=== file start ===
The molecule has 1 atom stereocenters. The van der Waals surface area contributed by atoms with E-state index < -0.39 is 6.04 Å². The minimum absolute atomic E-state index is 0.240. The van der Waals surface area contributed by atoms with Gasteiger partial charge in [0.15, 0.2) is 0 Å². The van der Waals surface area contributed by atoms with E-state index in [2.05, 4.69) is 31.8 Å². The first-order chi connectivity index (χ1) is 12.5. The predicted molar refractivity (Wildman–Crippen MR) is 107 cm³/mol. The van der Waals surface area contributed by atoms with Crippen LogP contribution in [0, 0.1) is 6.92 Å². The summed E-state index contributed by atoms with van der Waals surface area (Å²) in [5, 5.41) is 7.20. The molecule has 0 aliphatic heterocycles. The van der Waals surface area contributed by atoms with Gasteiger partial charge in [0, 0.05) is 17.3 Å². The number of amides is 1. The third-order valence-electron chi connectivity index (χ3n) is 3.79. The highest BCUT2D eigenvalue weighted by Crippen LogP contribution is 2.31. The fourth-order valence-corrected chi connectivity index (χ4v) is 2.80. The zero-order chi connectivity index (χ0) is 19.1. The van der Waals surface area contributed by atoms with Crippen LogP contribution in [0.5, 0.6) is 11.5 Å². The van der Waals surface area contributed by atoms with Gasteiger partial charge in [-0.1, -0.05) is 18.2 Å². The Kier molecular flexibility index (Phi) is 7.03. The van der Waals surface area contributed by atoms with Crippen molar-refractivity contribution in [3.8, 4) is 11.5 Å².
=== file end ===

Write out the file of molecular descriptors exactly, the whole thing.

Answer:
The molecule has 1 atom stereocenters. The van der Waals surface area contributed by atoms with E-state index < -0.39 is 6.04 Å². The minimum absolute atomic E-state index is 0.240. The van der Waals surface area contributed by atoms with Gasteiger partial charge in [0.15, 0.2) is 0 Å². The van der Waals surface area contributed by atoms with E-state index in [2.05, 4.69) is 31.8 Å². The first-order chi connectivity index (χ1) is 12.5. The predicted molar refractivity (Wildman–Crippen MR) is 107 cm³/mol. The van der Waals surface area contributed by atoms with Crippen LogP contribution in [0, 0.1) is 6.92 Å². The summed E-state index contributed by atoms with van der Waals surface area (Å²) in [5, 5.41) is 7.20. The molecule has 0 aliphatic heterocycles. The van der Waals surface area contributed by atoms with Gasteiger partial charge in [0, 0.05) is 17.3 Å². The number of amides is 1. The third-order valence-electron chi connectivity index (χ3n) is 3.79. The highest BCUT2D eigenvalue weighted by Crippen LogP contribution is 2.31. The fourth-order valence-corrected chi connectivity index (χ4v) is 2.80. The zero-order chi connectivity index (χ0) is 19.1. The van der Waals surface area contributed by atoms with Crippen LogP contribution in [0.5, 0.6) is 11.5 Å². The van der Waals surface area contributed by atoms with Gasteiger partial charge in [-0.1, -0.05) is 18.2 Å². The Kier molecular flexibility index (Phi) is 7.03. The van der Waals surface area contributed by atoms with Crippen molar-refractivity contribution in [3.8, 4) is 11.5 Å².